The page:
Last Sunday we went to Muckross House in Killarney National Park for a walk in the woods alongside the lake. This is one of our favourite places for walks. And, after a walk, you might need refreshment so we had a light lunch in the restaurant. As we were eating this beautiful mastiff pup sat down outside the window.
As I said, this is a puppy and wanted to play with every other passing dog and was quite a handful for his owner. Imagine how big he will be when full grown.
The binding on a guitar serves the purpose of protecting the edges of the top and back but, more importantly, it seals the open edge grain of the top and back which prevents moisture and bacterial access. For binding to work it has to be inserted into channels cut into the sides, top and back. Router cutters with suitable bearings (the bearings determine the width of cut) are the easiest way to cut the channels. The channels need to be perpendicular to the sides. For the top this is relatively easy as long as the top is level but, because the back is part of a three dimensional surface the cutter needs to be able to rise and fall with these surfaces and, to do this, I thought of a jig that would allow the router and cutter to do this. Thinking of it is one thing but I'm not an engineer. Luckily my friend Jerome is and, after I explained to him what I needed, he came up with this wonderful device.
The router is held in a clamp and the cutter protrudes through wooden follower that sits on the surface being routed and determines the depth of the cut. The clamp is attached to a framework that includes linear bearings so that if the wooden follower goes up so does the router and vice versa. The weight of the router keeps the follower pressed against the surface to be channelled and there is a sophisticated regulator that allows the weight to be controlled - a luggage bungee! Here is how a cutter and bearing look.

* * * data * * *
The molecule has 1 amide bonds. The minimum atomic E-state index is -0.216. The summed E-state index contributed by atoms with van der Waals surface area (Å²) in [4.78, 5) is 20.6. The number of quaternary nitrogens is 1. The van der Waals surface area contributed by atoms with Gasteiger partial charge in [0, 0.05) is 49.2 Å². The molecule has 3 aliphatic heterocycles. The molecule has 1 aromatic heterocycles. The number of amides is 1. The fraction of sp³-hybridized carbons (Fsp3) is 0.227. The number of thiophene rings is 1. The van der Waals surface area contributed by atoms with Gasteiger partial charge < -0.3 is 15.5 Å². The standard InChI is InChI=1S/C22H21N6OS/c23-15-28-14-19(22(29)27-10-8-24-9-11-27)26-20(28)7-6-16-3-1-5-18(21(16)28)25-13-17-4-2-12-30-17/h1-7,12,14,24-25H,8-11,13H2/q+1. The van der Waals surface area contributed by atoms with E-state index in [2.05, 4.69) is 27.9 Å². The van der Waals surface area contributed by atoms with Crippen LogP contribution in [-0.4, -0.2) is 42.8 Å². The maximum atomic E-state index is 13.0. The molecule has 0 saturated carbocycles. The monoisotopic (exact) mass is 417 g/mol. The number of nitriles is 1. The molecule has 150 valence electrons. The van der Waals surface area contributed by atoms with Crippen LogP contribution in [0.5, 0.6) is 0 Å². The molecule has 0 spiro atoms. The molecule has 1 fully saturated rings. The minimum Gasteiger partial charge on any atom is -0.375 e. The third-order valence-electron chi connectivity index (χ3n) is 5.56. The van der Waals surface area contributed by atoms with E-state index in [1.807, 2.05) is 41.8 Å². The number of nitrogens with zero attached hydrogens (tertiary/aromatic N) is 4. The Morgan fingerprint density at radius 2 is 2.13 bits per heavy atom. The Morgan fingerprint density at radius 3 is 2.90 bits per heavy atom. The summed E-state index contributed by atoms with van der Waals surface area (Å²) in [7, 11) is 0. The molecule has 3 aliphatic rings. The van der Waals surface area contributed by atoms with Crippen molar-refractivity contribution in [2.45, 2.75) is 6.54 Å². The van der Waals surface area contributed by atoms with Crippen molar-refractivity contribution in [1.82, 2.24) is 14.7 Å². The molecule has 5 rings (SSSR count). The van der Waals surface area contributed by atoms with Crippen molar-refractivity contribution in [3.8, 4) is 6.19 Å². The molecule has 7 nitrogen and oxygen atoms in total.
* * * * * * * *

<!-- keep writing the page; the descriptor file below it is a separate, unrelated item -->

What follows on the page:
And this is how it looks in the jig with the wooden follower resting on the guitar. This one is cutting a channel for binding on the back of a guitar and you can see how the height of the back changes which the follower will cause the jig to rise as required.
So how to get the surface to be presented to the router jig? Easy. I fix the body (one screw into the headblock and an adjustable clamp at the tail) onto a carriage on wheels that can be moved around the cutter and held against the bearing by pressing the carriage against it. Usually I make three passes of the carriage for each channel to ensure that the channel is of equal depth all around. The follower traces the vertical contours of the back ensuring the cutter is always presented correctly.
For the top things are a little different. The cutter needs to be presented with the sides vertical so the top surface must be flat. I use a depth gauge to ensure the top of the body is level and then fix the screw and clamp to hold it in place with, for security, wedges placed under the back to stabilise the body.
The top of most guitars will have purfling as well as binding. The purfling sits between the binding and the guitar top. I don’t know of any reason why there is purfling except for decoration. The purfling sits in it’s own shallow channel so requires a different cutter and bearing to make this. Since the depth and width of the binding and purfling channels is critical changing two cutters on the one router would be very time consuming and probably not totally accurate so I use two routers, one each for the binding and purfling cutters and change the routers for the different cuts.
If you have a subject that you would like to see me cover in the Tech Bit section please let me know and I'll see what I can do.
I use Dremel routers for some critical jobs including cutting the channels for rosettes and soundholes. Initially I made a jig for this myself but it wasn't very stable so I bought a commercial version which was an improvement but not perfect - it was just not sufficiently rigid. Some years ago I saw, on YouTube, a muscle bound Dremel plunge base. Try as I might I was unable to find a link to this tool. Last year Adrian Lucas pointed me in the right direction to Bishop Cochrane who make it. And here it is alongside the StewMac version that I had been using.
I think the difference is obvious. Beautifully made, very precisely adjustable, rigid and versatile. I love it! Unfortunately this base would not take the newer models of Dremel so I had to find an older type.